Moot House which lies nearby. To the west of the theatre is a large fishpond
which may have been constructed as a backdrop to the stage. Also included, at
the rear of the theatre and on the southern bank of the ringwork, are the
foundations of a building, the Temple of Mercury.
Evidence from excavations and geophysical survey has confirmed that the
ringwork was constructed on the site of earlier remains. Geophysical survey
has indicated that the area south of the ringwork's southern ditch was
occupied by earlier buildings, one of which was cut by the construction of the
ditch. Other features in this area include a further, smaller, building as
well as a track and associated ditches. Some of these align with sections
excavated further to the south which were dated to the Roman period.
Excavations within the gardens of Tannery House north of the ringwork have
produced Roman pottery which may indicate the northern extent of these
The houses within the monument are excluded from the scheduling
as are the changing rooms on the recreation ground; all fences and boundary
walls are excluded from the scheduling, although the ground beneath all these
buildings and features is included.

The site of the monument is shown on the attached map extract.

Source: Historic England

Reasons for Scheduling

Ringworks are medieval fortifications built and occupied from the late
Anglo-Saxon period to the later 12th century. They comprised a small defended
area containing buildings which was surrounded or partly surrounded by a
substantial ditch and a bank surmounted by a timber palisade or, rarely, a
stone wall. Occasionally a more lightly defended embanked enclosure, the
bailey, adjoined the ringwork. Ringworks acted as strongholds for military
operations and in some cases as defended aristocratic or manorial settlements.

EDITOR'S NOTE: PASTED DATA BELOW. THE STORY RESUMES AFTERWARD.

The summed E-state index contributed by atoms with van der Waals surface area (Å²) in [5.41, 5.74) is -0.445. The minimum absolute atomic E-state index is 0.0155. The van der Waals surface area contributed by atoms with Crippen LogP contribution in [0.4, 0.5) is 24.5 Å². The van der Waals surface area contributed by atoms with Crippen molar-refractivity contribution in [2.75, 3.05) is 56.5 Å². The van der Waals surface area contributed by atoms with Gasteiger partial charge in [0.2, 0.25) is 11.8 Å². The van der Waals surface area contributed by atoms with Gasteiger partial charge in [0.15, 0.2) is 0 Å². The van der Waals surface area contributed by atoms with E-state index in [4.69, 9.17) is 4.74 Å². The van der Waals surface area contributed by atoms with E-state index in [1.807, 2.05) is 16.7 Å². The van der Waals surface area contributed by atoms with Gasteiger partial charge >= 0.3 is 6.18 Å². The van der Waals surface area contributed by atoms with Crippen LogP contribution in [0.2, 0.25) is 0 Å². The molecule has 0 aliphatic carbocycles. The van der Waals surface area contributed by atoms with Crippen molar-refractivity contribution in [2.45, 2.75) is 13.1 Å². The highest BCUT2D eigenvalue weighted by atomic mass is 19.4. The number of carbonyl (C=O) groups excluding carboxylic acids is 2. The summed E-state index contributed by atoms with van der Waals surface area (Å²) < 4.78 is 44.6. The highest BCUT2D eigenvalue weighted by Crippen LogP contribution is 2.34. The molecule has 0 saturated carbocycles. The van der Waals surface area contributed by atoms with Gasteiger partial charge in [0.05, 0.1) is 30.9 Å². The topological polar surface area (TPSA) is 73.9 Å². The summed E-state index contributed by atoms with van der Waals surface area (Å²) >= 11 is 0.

They are rare nationally with only 200 recorded examples and less than 60
with baileys. As such, and as one of a limited number and very restricted
range of Anglo-Saxon and Norman fortifications, ringworks are of particular
significance to our understanding of the period.

Despite the alterations in the 18th century, most of the archaeological
remains of the ringwork and its associated enclosure survive and its history
is well documented. The combination of a ringwork with a bailey is unusual
and this example is one of the largest in the country. The earthwork remains
of the formal garden, with its unusual earthwork theatre, also survive well.
Evidence also survives for Roman occupation, particularly in the area south of
the ringwork where structural remains in the form of buildings, tracks and
ditches survive. Several Roman settlements are recorded from this area of the
Avon valley, including villas and farmsteads. The site has significance as an
integral part of the settlement record emerging for this area.

Source: Historic England


Books and journals
Sumner, H, The Ancient Earthworks of the New Forest, (1914)
Report for English Heritage, Hinton, D A, Excavation at 'The Moot', July 9th-13th,
Report No. 463 (pagintion 12), Wessex Archaeology, Tannery House, Downton, Wiltshire, Archaeological Evaluation, (1991)

Source: Historic England